On 14th April, Prime Minister Narendra Modi announced an extension to the nationwide lockdown as a necessary precaution against the dreaded COVID-19 epidemic in an internationally lauded move. But what effects would such a lockdown have on the Indian populace?
First off, it is definitely not safe to assume that this is the last lockdown extension in India’s future. With countries like China and Singapore seeing a resurgence in cases, and India’s own graph only climbing upwards, people have to accept the harsh truth that this could go on for a lot longer than previously thought.
That being said, there are definitely going to be relaxations and resumption of some forms of economic productivity, as most of the populace is not privileged enough to work from home. The government has said it will allow agricultural businesses to open, including dairy, aquaculture, tea, coffee and rubber plantations, as well as shops selling farming products – such as fertilisers or machinery. Public works programmes, which are a crucial source of employment for daily-wage earners, will also reopen, but under strict instructions to follow social distancing norms.
Trucks, trains and planes carrying cargo will also be allowed to operate as India has faced a supply crunch in recent weeks with goods being stuck at state borders. Courier services are also set to resume from the 20th of April onwards. Banks will also reopen, as will government centres distributing social security benefits and pensions. These measures come in as a sigh of relief to the most-affected, elderly pensioners and out-of-work labourers.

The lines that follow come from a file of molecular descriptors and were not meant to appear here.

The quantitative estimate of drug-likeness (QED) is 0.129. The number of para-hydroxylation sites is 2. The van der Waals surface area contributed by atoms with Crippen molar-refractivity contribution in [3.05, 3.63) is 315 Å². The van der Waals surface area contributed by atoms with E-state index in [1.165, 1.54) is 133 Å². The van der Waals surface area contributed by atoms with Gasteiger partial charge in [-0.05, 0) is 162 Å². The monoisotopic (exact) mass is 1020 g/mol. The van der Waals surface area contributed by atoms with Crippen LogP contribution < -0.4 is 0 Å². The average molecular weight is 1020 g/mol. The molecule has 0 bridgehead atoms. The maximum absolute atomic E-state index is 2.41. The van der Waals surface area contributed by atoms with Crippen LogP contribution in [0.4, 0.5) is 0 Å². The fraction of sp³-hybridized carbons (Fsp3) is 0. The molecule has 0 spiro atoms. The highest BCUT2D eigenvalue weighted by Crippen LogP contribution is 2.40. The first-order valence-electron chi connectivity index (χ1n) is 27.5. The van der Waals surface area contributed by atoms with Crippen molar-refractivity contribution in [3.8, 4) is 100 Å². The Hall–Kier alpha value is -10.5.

Speaking of labourers, an issue posed by a lockdown extension is an increased sense of insecurity and fear amongst migrant workers. In Mumbai, hundreds of workers defied social distancing protocols and gathered at Bandra station hoping to go home to their villages, and had to be dispersed by the Mumbai Police. Such workers, already having shaky sources of income, are finding it difficult to cope in a quarantined world. Apart from public donations, government support has to be provided.
The educational implications must also be taken note of. Though some schools are trying to conduct online classes, these aren’t possible in most places due to the schools’ and students’ lack of a high level of economic development and technological access. Various college entrances have been postponed, some are looking to be cancelled altogether, worried parents who have spent large sums of money on schools and coaching. Young students stuck inside all day forced to look at a screen are also reporting a decline in mental health.
A relaxation of the lockdown has also been mentioned, in regions that succeed in bringing down their cases. The problem here is that there is insufficient testing, and the tests themselves are not 100% reliable and have a 47% chance of yielding a false COVID-negative result. If the government succumbs to public pressure and releases lockdown earlier than necessary, India might be walking on the path towards a worsening of the epidemic.